1. Ceteris Paribus

    Jerry Coyne ( http://whyevolutionistrue.wordpress.com/2012/12/08/the-folly-of-the-folly-of-scientism/ ) had a post re: the Hughes article a few days ago.

    Coyne’s main complaint is that Hughes cites the fields of ethics, metaphysics, and epistemology as alternative methods to seek truth, but never actually gets around to mentioning an example of a truth that any of the trio have produced.

    ID certainly hasn’t provided any truths either, but a larger question for Casey would be to demonstrate whether he can even shoe horn his ID into the fields of ethics, metaphysics, or epistemology that Hughes is talking about. ID appears to be just unethical, magical, hornswaggle. Or simply, bunk. Empiricism still matters, no matter how Casey whines.

  2. Ceteris Paribus

    Casey quotes Hughes: “The problems with this [funding sources and peer review] definition of science are myriad. First, it is essentially circular: science simply is what scientists do.”

    The error in the idea that “science is what scientists do” has been pointed out some ago, but I have lost the source. Roughly, one could just as well define baseball by saying “baseball is what baseball players do”, but only by ignoring the entire rule book that separates baseball from horse shoe tossing.

  3. Big heads result in a (pre-20th century) large number of deaths in childbirth, for both child and mother. Hard to see how something with such a big survival cost could propagate via something like genetic drift. My money’s on our big brains being a result of natural or sexual selection, not drift or some other non-adaptive evolutionary mechanism.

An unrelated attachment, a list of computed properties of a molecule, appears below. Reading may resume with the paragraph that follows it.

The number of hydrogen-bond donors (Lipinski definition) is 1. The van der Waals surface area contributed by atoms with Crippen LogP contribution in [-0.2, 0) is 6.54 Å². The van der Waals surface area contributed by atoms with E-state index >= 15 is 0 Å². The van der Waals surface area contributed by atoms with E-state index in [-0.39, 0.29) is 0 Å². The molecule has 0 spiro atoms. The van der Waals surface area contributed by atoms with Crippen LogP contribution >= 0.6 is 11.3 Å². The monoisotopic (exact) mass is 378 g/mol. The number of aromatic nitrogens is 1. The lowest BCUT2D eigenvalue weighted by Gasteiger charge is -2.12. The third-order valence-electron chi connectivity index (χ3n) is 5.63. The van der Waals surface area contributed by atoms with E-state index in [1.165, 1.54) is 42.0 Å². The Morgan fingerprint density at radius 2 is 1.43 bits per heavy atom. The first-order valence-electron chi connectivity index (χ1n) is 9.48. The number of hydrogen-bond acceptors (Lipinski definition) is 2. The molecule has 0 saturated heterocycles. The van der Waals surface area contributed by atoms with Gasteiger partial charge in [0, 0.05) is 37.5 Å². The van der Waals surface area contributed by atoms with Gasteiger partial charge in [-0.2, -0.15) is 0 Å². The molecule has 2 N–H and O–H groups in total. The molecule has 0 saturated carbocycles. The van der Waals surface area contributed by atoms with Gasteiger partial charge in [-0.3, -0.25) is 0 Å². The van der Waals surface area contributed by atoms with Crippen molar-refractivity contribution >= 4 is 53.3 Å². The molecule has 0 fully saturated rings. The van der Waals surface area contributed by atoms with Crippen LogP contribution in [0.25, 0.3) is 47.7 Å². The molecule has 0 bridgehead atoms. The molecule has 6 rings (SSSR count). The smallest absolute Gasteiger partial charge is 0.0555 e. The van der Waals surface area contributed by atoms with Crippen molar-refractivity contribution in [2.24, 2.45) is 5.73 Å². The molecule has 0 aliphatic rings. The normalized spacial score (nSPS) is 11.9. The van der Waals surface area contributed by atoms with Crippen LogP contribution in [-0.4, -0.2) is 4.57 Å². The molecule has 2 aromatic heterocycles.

Could other traits be the result of drift? Sure. Almost certainly, many human traits are. But I don’t think our big brains are in that category.

  4. You know, if the Discoveroids spent half as much time working as they do complaining they might actually have something to show after 20 years. I’m surprised professional liar and Boy Gerbil, Luskin, can churn out the same tired old theme time after time:

    Science won’t let astrology and “intelligent design” creationism play!

    Journals won’t publish papers we never submit to them!

    Nobody will fund our research proposals we don’t have!

    Scientism methodological naturalism epistimological something philosophical historical forensic, where was I?

    Luskin claims that ID has “published” 50 articles (in 20 years). How many of those articles actually discuss the “theory” of ID? ZERO. NONE. Not a single one.

    ID journals in the past 20 years? Several. Moribund: all but 1.

    Research on ID by known ID “scientists:” Jonny Wells, NONE. Mikey Behe, NONE. Scott Minnich, NONE. William Dembski, NONE. Dougie Axe, NONE. Annie Gauger, NONE. Stevie Meyers, NONE. Little Paulie Nelson, NONE.

    So, I really don’t understand what Gerb has to whine about to US. He should be whining to his own lot to get on with it.

  5. Casey I am a graduate of the University of South Carolina Geology Department, We don’t do fraud there. Thats your bailiwick. Quote mine West or Becker instead please.
    You have evidence that disproves evolution? You should write it down, submit it to a peer reviewed journal, and collect your Nobel Prize !!!!!!!
    Every science department at USC would love to see that weenie roast….:)
    meanwhile ………Go Gamecocks